A distraught Cunningham met Kilpatrick at the airport to alert him he'd been stung.
"Classic set up. You should have known better," Cunningham testified Kilpatrick told him.
The witness said that initially Kilpatrick encouraged him to find $5,000 and put it in the Kilpatrick Civic Fund (KCF) so they could get a receipt for it. But later, Cunningham testified, Kilpatrick changed his mind and told him not to put the money in the fund.
Then deciding that Cunningham was "too hot", Kilpatrick demoted him and sent him from his office to the city Film department. He also told the witness to stop making payments to his father.
And the paranoia about being spied on by the feds was reaching new heights. Cunningham had testified that he met Kilpatrick at the airport to tell him about the sting operation because he was afraid the office phones were compromised. In 2008, Cunningham said he went to visit Kilpatrick at the Manoogian Mansion when he learned his phone had been intercepted by the government. According to the witness, Kilpatrick ushered him outside by the river were they talked in code and covered their mouths as they spoke.
John Shea, Bernard Kilpatrick's lawyer, made sure that the jury understood that Cunningham was a cooperating witness who stood to gain from his testimony in this trial. Shea pointed out that as a result of testifying, Cunningham could get a reduced sentence and wasn't being charged for both lying to federal agents and paying kickbacks to Jeff Beasley. Very strong incentive for making prosecutors happy.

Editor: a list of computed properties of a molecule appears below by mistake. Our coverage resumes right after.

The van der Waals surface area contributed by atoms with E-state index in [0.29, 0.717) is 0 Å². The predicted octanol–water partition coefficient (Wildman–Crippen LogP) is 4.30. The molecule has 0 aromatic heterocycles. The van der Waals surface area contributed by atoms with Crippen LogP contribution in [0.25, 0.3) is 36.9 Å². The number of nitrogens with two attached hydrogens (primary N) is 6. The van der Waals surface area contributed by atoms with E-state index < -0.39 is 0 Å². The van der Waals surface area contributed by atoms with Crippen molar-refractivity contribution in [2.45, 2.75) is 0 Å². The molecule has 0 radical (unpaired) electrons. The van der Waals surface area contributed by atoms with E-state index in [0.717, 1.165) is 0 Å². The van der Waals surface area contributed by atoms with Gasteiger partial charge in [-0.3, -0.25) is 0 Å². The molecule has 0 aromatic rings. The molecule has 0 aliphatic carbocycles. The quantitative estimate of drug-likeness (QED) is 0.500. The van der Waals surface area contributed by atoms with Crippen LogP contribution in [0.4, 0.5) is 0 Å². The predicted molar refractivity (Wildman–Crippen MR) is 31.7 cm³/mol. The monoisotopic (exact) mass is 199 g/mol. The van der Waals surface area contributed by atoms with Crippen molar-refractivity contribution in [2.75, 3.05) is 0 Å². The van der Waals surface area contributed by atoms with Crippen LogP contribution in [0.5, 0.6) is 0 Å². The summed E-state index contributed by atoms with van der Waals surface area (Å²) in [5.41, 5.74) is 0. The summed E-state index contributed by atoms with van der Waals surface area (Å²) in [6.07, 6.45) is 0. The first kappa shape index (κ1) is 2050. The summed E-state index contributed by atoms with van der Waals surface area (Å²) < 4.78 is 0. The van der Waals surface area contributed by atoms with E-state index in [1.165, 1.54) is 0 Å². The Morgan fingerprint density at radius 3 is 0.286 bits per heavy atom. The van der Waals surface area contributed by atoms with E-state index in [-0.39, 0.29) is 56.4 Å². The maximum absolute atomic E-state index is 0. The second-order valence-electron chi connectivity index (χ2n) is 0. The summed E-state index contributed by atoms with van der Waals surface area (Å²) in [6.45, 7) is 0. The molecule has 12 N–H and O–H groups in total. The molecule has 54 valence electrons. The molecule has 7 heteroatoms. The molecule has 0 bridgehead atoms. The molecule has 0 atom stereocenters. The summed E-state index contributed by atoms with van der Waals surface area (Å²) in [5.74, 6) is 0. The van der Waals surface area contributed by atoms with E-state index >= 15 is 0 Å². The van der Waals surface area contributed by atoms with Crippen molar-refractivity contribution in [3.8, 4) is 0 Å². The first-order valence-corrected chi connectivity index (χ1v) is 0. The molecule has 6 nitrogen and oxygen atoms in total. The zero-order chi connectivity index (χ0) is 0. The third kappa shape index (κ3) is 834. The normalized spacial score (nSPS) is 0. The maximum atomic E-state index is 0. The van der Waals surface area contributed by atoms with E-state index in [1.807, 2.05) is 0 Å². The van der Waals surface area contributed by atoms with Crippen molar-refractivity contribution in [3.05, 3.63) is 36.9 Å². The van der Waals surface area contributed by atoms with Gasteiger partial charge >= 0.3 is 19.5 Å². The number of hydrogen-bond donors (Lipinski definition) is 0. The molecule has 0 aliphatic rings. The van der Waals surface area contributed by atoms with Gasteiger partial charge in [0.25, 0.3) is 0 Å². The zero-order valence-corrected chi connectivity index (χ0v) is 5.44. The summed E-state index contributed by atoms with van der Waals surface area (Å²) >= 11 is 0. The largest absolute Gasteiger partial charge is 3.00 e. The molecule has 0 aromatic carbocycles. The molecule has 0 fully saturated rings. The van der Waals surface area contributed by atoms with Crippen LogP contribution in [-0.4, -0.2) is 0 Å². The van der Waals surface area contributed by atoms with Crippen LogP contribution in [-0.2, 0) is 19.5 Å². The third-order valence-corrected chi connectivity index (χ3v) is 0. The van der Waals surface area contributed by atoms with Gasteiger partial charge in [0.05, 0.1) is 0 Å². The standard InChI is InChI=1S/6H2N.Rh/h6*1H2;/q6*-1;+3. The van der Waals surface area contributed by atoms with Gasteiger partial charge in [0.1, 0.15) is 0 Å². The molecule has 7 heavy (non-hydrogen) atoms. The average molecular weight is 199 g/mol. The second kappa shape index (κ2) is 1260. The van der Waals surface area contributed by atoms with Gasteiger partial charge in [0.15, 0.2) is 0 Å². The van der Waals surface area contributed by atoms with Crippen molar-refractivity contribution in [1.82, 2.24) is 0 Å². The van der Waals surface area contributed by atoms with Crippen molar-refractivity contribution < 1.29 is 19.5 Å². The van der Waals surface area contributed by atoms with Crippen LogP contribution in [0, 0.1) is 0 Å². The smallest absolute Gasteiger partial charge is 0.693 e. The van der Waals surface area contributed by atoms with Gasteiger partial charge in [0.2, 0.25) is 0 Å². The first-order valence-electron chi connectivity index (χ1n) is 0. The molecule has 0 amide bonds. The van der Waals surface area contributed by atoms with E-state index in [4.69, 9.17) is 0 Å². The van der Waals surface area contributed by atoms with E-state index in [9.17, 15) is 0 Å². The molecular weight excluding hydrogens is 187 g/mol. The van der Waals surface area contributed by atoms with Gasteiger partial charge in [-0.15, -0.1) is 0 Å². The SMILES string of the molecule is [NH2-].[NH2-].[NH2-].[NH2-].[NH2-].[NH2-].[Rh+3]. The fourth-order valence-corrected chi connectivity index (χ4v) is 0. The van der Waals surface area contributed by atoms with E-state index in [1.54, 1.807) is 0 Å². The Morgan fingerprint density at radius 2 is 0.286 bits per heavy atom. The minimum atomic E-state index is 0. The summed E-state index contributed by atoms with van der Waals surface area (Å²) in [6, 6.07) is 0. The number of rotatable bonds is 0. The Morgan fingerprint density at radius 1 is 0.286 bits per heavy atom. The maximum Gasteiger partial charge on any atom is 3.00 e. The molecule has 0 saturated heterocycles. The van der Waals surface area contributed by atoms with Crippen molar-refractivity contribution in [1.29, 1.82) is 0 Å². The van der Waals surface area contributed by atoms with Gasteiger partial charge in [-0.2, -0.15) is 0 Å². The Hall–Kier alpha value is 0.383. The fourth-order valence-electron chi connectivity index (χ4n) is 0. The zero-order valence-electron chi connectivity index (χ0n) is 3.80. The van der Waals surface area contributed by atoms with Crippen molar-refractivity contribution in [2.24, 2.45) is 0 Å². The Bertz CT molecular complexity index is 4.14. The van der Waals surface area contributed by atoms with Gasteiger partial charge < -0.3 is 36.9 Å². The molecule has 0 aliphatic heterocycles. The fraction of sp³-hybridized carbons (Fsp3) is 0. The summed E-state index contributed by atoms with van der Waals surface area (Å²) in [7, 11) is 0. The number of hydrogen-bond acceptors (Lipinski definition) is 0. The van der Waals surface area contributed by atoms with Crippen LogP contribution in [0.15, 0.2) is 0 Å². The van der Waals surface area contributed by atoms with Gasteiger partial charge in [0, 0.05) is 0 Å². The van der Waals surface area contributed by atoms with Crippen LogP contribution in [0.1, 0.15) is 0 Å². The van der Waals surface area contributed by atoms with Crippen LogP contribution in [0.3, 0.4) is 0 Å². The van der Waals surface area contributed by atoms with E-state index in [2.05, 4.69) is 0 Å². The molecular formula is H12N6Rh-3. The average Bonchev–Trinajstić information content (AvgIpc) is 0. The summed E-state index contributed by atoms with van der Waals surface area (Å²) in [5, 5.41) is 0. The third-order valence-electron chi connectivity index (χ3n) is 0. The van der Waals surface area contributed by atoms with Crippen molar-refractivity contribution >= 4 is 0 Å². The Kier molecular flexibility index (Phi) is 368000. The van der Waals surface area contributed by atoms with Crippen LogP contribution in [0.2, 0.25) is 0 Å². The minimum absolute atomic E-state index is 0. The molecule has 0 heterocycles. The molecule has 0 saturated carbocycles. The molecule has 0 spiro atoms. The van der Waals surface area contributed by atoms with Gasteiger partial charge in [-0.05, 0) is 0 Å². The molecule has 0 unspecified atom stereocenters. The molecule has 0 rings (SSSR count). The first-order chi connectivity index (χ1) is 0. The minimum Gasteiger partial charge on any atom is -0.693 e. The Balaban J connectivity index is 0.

Shea also argued that Bernard had earned payment by helping guide Cunningham on the pension fund deal.
Jim Thomas, the former mayor's lawyer, got the witness to admit under cross examination that he couldn't be certain that Kilpatrick was at the Mosaic restaurant meeting in 2006. And if he wasn't there, said Thomas, then it couldn't have been he who suggested payments to Bernard.
Cunningham also admitted to Thomas that he never saw Kilpatrick with large amounts of discretionary cash.
"10 or 20 thousand dollars?!? No," laughed the witness.
Thomas reminded the witness that Kilpatrick could have fired him for taking the $5,000 from federal agents.
"Do you remember him saying he wouldn't fire you because of your wife and kids?", asked Thomas. The witness replied that he did not.
An incredulous Thomas also questioned Cunningham's story about covering his mouth to talk with Kilpatrick outside Manoogian in 2008.
"Did you cover your mouths because the FBI might see you from Belle Isle?!?"
On redirect, US Attorney Michael Bullotta asked the witness if he had hired Bernard Kilpatrick as a consultant on the Syncom deal. Cunningham replied that he had not.
"And besides going with you to one meeting," asked Bullotta, "did he do anything else to get $15,000?"
"No," replied Cunningham.
Court is now on holiday recess. The trial will resume on Thursday, January 3rd 2013.
About the author
Alexandra Harland is a Princeton undergrad and has a masters degree in International affairs with Columbia. A Montreal native, she worked with the Daily Telegraph newspaper for a few years before transitioning to TV, when she worked at ABC News with Peter Jennings. Alexandra has also worked in newsrooms in both Detroit and Boston